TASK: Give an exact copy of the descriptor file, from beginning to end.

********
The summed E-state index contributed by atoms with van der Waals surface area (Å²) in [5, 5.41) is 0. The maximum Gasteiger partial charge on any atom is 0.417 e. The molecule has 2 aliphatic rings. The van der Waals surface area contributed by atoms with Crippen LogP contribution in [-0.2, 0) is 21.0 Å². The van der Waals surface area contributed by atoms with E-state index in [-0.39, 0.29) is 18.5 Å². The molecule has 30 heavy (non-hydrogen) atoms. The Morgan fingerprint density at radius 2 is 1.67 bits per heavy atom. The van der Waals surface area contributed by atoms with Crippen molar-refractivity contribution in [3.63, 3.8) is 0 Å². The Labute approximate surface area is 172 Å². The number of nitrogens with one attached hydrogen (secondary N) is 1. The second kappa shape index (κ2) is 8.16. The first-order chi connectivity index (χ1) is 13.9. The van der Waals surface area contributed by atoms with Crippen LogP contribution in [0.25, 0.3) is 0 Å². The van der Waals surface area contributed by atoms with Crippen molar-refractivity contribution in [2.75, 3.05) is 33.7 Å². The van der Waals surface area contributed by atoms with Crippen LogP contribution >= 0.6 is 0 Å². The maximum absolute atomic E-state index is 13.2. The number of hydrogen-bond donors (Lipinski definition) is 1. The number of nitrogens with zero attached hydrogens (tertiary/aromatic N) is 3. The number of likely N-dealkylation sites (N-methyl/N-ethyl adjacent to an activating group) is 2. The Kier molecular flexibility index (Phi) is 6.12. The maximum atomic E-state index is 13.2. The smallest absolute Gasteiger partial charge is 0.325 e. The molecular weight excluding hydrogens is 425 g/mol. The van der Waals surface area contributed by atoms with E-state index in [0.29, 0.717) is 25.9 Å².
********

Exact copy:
The summed E-state index contributed by atoms with van der Waals surface area (Å²) in [5, 5.41) is 0. The maximum Gasteiger partial charge on any atom is 0.417 e. The molecule has 2 aliphatic rings. The van der Waals surface area contributed by atoms with Crippen LogP contribution in [-0.2, 0) is 21.0 Å². The van der Waals surface area contributed by atoms with E-state index in [-0.39, 0.29) is 18.5 Å². The molecule has 30 heavy (non-hydrogen) atoms. The Morgan fingerprint density at radius 2 is 1.67 bits per heavy atom. The van der Waals surface area contributed by atoms with Crippen molar-refractivity contribution in [3.63, 3.8) is 0 Å². The Labute approximate surface area is 172 Å². The number of nitrogens with one attached hydrogen (secondary N) is 1. The second kappa shape index (κ2) is 8.16. The first-order chi connectivity index (χ1) is 13.9. The van der Waals surface area contributed by atoms with Crippen LogP contribution in [0.25, 0.3) is 0 Å². The van der Waals surface area contributed by atoms with Crippen molar-refractivity contribution in [2.75, 3.05) is 33.7 Å². The van der Waals surface area contributed by atoms with Crippen LogP contribution >= 0.6 is 0 Å². The maximum absolute atomic E-state index is 13.2. The number of hydrogen-bond donors (Lipinski definition) is 1. The number of nitrogens with zero attached hydrogens (tertiary/aromatic N) is 3. The number of likely N-dealkylation sites (N-methyl/N-ethyl adjacent to an activating group) is 2. The Kier molecular flexibility index (Phi) is 6.12. The maximum atomic E-state index is 13.2. The smallest absolute Gasteiger partial charge is 0.325 e. The molecular weight excluding hydrogens is 425 g/mol. The van der Waals surface area contributed by atoms with E-state index in [0.29, 0.717) is 25.9 Å².